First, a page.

This type of Pranayama is one of the most basic breathing exercises. It is simple yet precise that is ideal for beginners as it corrects irregular breathing habits. It is a Pranayama that combines three different breathing exercises. Hence, this explains the Three-Part Breath name it has. The primary focus of this breathing method is elevating the mood by stimulating the endorphins, relieving stress and anxiety, and increasing anti-aging hormones.
While the Dirga Pranayama is good to practice for beginners, it is not for everyone. In fact, it should be avoided by people who are dealing with nasal inflammation or nasal infections, as breathing can become harder.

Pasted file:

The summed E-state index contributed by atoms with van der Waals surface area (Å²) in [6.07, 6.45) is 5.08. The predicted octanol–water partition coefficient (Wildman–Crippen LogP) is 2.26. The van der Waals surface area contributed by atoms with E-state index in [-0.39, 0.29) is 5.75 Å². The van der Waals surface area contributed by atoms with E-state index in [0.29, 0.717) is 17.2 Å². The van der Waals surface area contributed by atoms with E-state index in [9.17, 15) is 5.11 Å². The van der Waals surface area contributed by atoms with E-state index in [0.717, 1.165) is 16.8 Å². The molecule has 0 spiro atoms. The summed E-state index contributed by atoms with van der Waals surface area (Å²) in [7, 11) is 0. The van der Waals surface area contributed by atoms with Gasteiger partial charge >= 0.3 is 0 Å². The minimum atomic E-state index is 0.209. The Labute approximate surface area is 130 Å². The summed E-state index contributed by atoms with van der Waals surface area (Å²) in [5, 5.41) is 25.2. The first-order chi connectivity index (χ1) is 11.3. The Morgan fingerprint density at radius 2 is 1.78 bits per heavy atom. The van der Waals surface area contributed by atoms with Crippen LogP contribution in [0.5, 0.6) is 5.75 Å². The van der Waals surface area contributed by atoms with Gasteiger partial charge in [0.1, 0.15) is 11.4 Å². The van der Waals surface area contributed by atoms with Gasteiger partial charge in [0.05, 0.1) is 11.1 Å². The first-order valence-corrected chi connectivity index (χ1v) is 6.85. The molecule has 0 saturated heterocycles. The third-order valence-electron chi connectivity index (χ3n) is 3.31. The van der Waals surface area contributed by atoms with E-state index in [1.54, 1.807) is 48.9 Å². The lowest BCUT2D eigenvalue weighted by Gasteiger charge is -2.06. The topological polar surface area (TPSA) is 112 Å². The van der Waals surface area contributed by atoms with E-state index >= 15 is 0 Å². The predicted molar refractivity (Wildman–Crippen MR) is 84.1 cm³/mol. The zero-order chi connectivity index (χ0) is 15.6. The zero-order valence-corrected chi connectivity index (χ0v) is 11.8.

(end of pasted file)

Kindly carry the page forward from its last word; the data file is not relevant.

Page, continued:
The word “Sama” is a Sanskrit term that means the same or equal, while the term “Vritti” means flow or wave. When it comes to the method, this Pranayama is done in four different steps. That’s why it is also popularly known as Square Box Breathing. What makes this good to practice is the intention to equalize the length of each inhalation and exhalation. Hence, promoting deep, soul-nourishing relaxation.
Ideally, this Pranayama is great for people who are overwhelmed by stress. Meanwhile, it is not good for pregnant women and people dealing with high blood pressure or respiratory issues.
The Square Box Breathing method follows four simple steps: